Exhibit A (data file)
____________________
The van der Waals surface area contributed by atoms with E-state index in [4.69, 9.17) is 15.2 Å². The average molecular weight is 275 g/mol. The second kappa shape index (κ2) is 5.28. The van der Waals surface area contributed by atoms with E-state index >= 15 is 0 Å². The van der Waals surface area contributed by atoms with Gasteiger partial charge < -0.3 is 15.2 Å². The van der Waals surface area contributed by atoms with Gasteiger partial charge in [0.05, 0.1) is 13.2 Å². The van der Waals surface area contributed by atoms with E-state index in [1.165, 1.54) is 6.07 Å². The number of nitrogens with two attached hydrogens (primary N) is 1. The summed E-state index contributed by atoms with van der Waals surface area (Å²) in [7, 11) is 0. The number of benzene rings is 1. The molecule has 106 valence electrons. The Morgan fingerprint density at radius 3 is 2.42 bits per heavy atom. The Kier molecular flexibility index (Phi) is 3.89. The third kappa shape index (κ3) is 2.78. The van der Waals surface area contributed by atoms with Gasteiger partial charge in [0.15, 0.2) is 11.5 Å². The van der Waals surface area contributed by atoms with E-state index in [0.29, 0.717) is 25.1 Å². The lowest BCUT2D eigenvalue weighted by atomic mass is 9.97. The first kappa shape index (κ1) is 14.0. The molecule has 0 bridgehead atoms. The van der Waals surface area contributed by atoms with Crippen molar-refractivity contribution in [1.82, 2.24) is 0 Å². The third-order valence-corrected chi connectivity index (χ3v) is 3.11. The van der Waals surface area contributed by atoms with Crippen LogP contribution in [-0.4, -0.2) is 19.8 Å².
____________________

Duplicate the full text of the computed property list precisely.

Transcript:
The van der Waals surface area contributed by atoms with E-state index in [4.69, 9.17) is 15.2 Å². The average molecular weight is 275 g/mol. The second kappa shape index (κ2) is 5.28. The van der Waals surface area contributed by atoms with E-state index >= 15 is 0 Å². The van der Waals surface area contributed by atoms with Gasteiger partial charge < -0.3 is 15.2 Å². The van der Waals surface area contributed by atoms with Gasteiger partial charge in [0.05, 0.1) is 13.2 Å². The van der Waals surface area contributed by atoms with E-state index in [1.165, 1.54) is 6.07 Å². The number of nitrogens with two attached hydrogens (primary N) is 1. The summed E-state index contributed by atoms with van der Waals surface area (Å²) in [7, 11) is 0. The number of benzene rings is 1. The molecule has 106 valence electrons. The Morgan fingerprint density at radius 3 is 2.42 bits per heavy atom. The Kier molecular flexibility index (Phi) is 3.89. The third kappa shape index (κ3) is 2.78. The van der Waals surface area contributed by atoms with Gasteiger partial charge in [0.15, 0.2) is 11.5 Å². The van der Waals surface area contributed by atoms with E-state index in [0.29, 0.717) is 25.1 Å². The lowest BCUT2D eigenvalue weighted by atomic mass is 9.97. The first kappa shape index (κ1) is 14.0. The molecule has 0 bridgehead atoms. The van der Waals surface area contributed by atoms with Crippen molar-refractivity contribution in [1.82, 2.24) is 0 Å². The third-order valence-corrected chi connectivity index (χ3v) is 3.11. The van der Waals surface area contributed by atoms with Crippen LogP contribution in [-0.4, -0.2) is 19.8 Å².